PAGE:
Kathy
If you want a fun, frolicking read, you just might enjoy this political satire by Christopher Buckley. Poking fun at everyone in a non-offensive way just has a way of making you laugh, no matter what your political persuasion. There is no doubt he has a lot of political insight due to his previous role in various Presidential administrations. You catch yourself wondering just who he is depicting in this fictional satire. Surely, there are bits of truth tucked behind the fiction. :)

I especially l
...more
Mitch
Quite good -- not Buckley's best, but quite good. It's a comedy-thriller about Florence, a low-level US State Department bureaucrat who gets ticked off when an Arab woman she befriends comes to a bad end from her husband, and decides to launch a feminist revolution in the Middle East, by starting a women's TV channel that teaches women how to stand up to men.

Pacing is good, the good guys are sympathetic, the villains are villainous, and certainly Buckley's backing a great cause here. On the othe
...more
Al
Maybe it's unfair to compare anything with "Thank You For Smoking", Buckley's best, but one can't help it. Florence of Arabia starts off as a broad burlesque, complete with ridiculous character and place names. I almost quit after 30 or 40 pages, but somewhere in the middle the book abruptly changes into a (more or less) serious thriller, with characters dying, tortured and all manner of evil things happening. There's still plenty of sarcasm, but the book definitely acquires an edge. The bottom ...more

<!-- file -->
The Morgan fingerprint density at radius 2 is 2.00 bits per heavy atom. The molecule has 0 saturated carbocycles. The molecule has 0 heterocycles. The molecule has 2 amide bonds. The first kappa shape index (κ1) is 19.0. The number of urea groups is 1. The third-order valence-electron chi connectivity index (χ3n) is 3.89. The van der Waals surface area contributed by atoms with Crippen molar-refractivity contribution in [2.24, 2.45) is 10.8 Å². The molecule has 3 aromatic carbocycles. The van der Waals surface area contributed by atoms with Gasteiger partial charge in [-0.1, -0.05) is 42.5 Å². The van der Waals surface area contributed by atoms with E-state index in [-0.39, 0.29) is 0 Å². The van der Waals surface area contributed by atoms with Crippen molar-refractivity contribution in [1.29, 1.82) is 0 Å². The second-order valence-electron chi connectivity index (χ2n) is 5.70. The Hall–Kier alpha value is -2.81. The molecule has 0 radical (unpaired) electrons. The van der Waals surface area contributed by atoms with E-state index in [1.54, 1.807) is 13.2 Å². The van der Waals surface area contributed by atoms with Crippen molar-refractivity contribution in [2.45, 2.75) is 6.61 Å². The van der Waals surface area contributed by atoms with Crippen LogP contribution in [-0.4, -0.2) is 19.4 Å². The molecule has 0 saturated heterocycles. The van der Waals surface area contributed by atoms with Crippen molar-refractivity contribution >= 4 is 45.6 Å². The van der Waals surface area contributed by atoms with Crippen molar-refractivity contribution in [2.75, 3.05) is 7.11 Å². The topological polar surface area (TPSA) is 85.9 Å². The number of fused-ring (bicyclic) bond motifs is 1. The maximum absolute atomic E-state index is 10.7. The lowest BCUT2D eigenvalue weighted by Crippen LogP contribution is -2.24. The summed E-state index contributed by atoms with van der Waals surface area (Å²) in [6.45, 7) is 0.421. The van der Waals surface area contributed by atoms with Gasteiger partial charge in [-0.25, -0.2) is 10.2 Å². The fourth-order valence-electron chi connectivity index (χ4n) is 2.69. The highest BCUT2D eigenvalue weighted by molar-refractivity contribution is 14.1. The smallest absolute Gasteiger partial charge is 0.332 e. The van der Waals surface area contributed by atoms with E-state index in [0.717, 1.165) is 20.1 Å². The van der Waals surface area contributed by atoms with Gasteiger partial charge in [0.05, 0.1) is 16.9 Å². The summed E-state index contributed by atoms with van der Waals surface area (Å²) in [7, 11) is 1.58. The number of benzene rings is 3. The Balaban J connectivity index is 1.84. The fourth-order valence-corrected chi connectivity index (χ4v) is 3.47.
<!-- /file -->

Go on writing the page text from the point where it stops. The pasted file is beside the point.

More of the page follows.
Mike
Florence is a woman who works for the U.S. State Department and comes up with a way to liberate women in the Middle East. She writes a memo to her superiors that creating a western style television station centering on Middle Eastern life would go a long way towards that goal. She's fired from her job at the state department but she is brought in by a unnamed mystery office of the US Gov’t to put her plan into action. The book is a very funny and pretty sharp commentary on the present Middle Eas ...more
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Christopher Buckley graduated cum laude from Yale University in 1976. He shipped out in the Merchant Marine and at age 24 became managing editor of Esquire magazine. At age 29, he became chief speechwriter to the Vice President of the United States, George H.W. Bush. Since 1989 he has been founder and editor-in-chief of Forbes Life magazine.

Librarian Note: There is more than one author in the Good
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More about Christopher Buckley...